YellowstoneShel:  I knew this was going to be an extremely difficult journey, the R2R2R. I didn’t need it to be any more difficult…

YellowstoneShel:  At mile 8, I told Jon we needed to stop & I needed to address my foot again. He saw the blisters…

YellowstoneShel:  He basically said, “We have 35 more miles to go. There r no services on the North Rim… We can turn back now…

YellowstoneShel:  He said, “I’ll give u a pass. Those r some bad blisters. I’m not sure I could hike through those.” This was my darkest moment…

YellowstoneShel:  Something about hearing Jon say this. He’s a animal, remember. He was acknowledging the bad news of my feet. Hearing that…

YellowstoneShel:  Well, let’s just say it was demoralizing. When he acknowledged my blisters (only 2 at that point!), it was like they became real..

YellowstoneShel:  But honestly, I weighed turning around & “quitting” vs. completing this adventure-of-a-lifetime, life list experience, & …

YellowstoneShel:  I was 100% clear I wanted/needed to continue. But it was also very clear to me what I was signing onto at that moment was…

YellowstoneShel:  way more difficult than what I had embarked upon when I accepted Jon’s invite & started down the trail only a few hours earlier.

YellowstoneShel:  So, that there was a super dark moment for me. The whole adventure changed. I needed to dig deeper than ever b4…

YellowstoneShel:  to somehow tap into/find the consitution within myself that would enable me to endure what was going to be tougher than planned…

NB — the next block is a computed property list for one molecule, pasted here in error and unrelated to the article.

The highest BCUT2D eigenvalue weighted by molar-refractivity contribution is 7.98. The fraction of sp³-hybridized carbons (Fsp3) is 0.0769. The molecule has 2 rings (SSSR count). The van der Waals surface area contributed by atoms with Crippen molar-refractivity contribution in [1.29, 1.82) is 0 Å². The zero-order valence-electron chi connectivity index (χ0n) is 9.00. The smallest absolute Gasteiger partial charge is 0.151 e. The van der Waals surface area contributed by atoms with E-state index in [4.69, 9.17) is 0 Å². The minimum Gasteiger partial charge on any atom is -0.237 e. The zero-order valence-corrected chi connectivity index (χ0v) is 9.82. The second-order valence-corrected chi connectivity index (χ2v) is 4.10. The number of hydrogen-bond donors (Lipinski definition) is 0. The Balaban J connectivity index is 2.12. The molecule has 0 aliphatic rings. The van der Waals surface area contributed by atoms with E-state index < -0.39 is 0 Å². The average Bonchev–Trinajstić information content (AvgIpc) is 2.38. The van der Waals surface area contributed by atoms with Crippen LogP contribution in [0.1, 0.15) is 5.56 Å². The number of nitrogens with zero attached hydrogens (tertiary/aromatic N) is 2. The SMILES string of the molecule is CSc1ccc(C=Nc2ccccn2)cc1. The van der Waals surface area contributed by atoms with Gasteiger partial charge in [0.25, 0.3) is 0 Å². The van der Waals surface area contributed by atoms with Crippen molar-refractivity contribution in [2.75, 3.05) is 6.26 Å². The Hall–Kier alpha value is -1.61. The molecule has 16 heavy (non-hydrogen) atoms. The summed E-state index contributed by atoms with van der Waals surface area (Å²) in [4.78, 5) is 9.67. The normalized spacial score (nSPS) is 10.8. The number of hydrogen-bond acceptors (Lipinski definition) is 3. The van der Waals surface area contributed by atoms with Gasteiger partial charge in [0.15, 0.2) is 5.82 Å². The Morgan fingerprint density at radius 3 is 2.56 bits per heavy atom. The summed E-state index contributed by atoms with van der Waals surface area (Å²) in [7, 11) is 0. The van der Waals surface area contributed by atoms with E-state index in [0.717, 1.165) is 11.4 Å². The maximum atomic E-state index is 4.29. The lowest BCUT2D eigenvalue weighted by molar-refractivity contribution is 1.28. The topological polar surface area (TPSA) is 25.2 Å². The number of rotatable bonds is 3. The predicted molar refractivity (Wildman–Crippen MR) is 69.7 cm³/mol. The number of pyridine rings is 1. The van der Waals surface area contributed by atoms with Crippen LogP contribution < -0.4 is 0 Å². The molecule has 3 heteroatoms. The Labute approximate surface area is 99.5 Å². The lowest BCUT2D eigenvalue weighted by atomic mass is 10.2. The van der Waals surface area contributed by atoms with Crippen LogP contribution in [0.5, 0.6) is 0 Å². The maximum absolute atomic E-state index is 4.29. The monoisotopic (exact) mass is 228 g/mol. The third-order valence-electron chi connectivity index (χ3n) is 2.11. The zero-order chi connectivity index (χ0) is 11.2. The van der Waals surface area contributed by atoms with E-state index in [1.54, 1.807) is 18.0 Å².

YellowstoneShel:  Not sure I’m doing this dark moment justice in my explanation here…It’s hard to put into words…

YellowstoneShel:  But suffice it to say that between mile 8 & mile 25, several more blisters formed, popped, etc…

YellowstoneShel:  All the damage was done by the time we reached the North Rim. So much so that after that I never removed my shoes…

YellowstoneShel:  Somehow, some way I still very much enjoyed the adventure…

YellowstoneShel:  The night hiking helped provide an exciting distraction from the pain I felt with each step..My ascent of the North Rim was quick.

YellowstoneShel:  I moved quickly up the North Rim. Believe it or not it was gr8 2 b going uphill. It changed the way my feet hit the ground…

YellowstoneShel:  But from the North Rim… w/halfway still to go, and much of it steep, unrelenting (sliding) downhill, the hike became a march…